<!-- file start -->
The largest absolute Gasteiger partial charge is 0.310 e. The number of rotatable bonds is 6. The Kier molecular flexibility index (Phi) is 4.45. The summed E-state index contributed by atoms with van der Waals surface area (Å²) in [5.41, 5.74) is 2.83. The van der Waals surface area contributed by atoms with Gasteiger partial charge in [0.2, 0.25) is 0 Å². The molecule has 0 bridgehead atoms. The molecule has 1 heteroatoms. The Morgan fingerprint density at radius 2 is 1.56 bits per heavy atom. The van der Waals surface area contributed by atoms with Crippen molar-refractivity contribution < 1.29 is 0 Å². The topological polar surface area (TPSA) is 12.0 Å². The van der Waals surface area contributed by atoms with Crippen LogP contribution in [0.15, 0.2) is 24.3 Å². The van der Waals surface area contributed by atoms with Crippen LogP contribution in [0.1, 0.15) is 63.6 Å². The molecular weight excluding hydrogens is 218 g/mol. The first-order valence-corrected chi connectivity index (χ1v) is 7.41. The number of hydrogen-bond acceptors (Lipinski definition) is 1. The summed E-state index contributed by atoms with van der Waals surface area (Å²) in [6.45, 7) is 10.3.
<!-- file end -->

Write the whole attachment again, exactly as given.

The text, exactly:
The largest absolute Gasteiger partial charge is 0.310 e. The number of rotatable bonds is 6. The Kier molecular flexibility index (Phi) is 4.45. The summed E-state index contributed by atoms with van der Waals surface area (Å²) in [5.41, 5.74) is 2.83. The van der Waals surface area contributed by atoms with Gasteiger partial charge in [0.2, 0.25) is 0 Å². The molecule has 0 bridgehead atoms. The molecule has 1 heteroatoms. The Morgan fingerprint density at radius 2 is 1.56 bits per heavy atom. The van der Waals surface area contributed by atoms with Crippen molar-refractivity contribution < 1.29 is 0 Å². The topological polar surface area (TPSA) is 12.0 Å². The van der Waals surface area contributed by atoms with Crippen LogP contribution in [0.15, 0.2) is 24.3 Å². The van der Waals surface area contributed by atoms with Crippen LogP contribution in [0.1, 0.15) is 63.6 Å². The molecular weight excluding hydrogens is 218 g/mol. The first-order valence-corrected chi connectivity index (χ1v) is 7.41. The number of hydrogen-bond acceptors (Lipinski definition) is 1. The summed E-state index contributed by atoms with van der Waals surface area (Å²) in [6.45, 7) is 10.3.